One of the greatest cryptocurrency feuds in 2018 is the fight between anonymous Twitter user Bitfinex'ed and the cryptocurrency exchange, Bitfinex. Bitfinex'ed was an ardent critic of the latter and fought his battles on Twitter and Medium. Bitfinex, one of the largest cryptocurrency exchanges in the world, was accused of using the US dollar stablecoin, Tether, to manipulate the cryptocurrency market. This started a major controversy where speculators predicted that Tether will collapse, taking the entire cryptocurrency market with it.
The feud culminated with the DOXXing of Bitfinex'ed. Today, Bitfinex and Tether are still chugging along and Bitfinex'ed continues his crusade against cryptocurrencies on Twitter.
This is the story of the fight between Bitfinex'ed and Bitfinex.
Quick Primer: What Is Tether?
Tether is a US dollar stablecoin. This means that it's a cryptocurrency designed to be worth exactly $1 USD. The peg is maintained with the claim that every Tether is backed by $1 USD held in reserve in a bank. Users ideally can buy Tethers with USD and redeem Tethers for USD.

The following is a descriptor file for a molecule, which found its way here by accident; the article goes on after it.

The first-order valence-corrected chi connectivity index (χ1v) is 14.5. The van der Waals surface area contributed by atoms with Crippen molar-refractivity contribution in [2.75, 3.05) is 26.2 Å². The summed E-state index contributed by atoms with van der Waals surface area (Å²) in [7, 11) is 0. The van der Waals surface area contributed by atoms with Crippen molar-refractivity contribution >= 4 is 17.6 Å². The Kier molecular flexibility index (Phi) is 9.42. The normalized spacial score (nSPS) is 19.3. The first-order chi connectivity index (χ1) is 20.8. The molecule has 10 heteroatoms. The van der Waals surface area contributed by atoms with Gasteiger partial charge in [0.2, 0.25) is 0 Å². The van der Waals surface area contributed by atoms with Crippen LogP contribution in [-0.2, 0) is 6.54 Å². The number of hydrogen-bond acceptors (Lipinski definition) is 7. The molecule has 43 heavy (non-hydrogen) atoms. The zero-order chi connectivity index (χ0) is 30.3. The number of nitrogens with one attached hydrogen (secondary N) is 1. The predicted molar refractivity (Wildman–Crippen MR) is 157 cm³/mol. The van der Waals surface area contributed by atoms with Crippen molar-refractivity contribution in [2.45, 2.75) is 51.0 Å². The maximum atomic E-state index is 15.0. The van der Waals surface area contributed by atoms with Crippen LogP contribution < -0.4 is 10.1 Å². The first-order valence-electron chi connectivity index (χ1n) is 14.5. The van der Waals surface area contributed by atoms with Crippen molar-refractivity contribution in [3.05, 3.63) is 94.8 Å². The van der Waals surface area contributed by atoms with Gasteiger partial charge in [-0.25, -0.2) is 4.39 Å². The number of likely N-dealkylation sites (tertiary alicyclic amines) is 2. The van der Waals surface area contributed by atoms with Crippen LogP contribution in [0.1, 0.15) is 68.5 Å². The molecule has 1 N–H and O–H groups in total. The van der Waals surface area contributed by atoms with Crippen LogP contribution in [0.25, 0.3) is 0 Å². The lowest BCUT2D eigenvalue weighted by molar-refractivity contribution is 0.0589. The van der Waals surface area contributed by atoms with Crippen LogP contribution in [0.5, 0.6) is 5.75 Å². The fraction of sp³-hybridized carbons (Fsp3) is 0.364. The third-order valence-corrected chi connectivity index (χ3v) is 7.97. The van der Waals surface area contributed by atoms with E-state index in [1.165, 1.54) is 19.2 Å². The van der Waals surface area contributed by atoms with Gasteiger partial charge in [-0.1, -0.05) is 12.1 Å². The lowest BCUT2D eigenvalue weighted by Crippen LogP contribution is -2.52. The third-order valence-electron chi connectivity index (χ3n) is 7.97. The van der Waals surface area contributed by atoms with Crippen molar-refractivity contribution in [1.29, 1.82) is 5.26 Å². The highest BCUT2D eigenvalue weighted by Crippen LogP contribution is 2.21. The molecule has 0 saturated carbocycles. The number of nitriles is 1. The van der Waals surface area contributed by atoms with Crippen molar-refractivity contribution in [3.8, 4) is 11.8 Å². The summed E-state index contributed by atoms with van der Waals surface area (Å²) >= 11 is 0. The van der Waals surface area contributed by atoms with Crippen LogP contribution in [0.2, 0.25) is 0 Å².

Tether has a major presence in cryptocurrency markets. It's widely used as a safe haven in cryptocurrency exchanges that do not support "real money" deposits. From January 2017 to February 2018, the outstanding supply of Tethers grew from $10 million to $2 billion. According to this Wall Street Journal article, Tether accounted for "10% of the trading volume of Bitcoin" in early 2018.
As you can imagine, the widespread use of Tether means that its sudden disappearance will be catastrophic for the cryptocurrency market.
Bitfinex'ed Writes His First Article
Bitfinex'ed made his first significant public appearance in early August 2017 with an explosive Medium article titled, "Meet 'Spoofy'. How a Single entity dominates the price of Bitcoin." In it, he claims that Bitcoin's price was manipulated by a shadow entity called Spoofy which spoofs order books to push Bitcoin's price one way or the other. At the time, Bitcoin was at $4k and just started its meteoric ascent towards $20k. The market was highly volatile with tremendous upside and a claim of market manipulation resonated with many people. The article was widely shared and received thousands of "claps" on Medium. Of course, this being Bitfinex'ed, the article also contained a critique of Tether.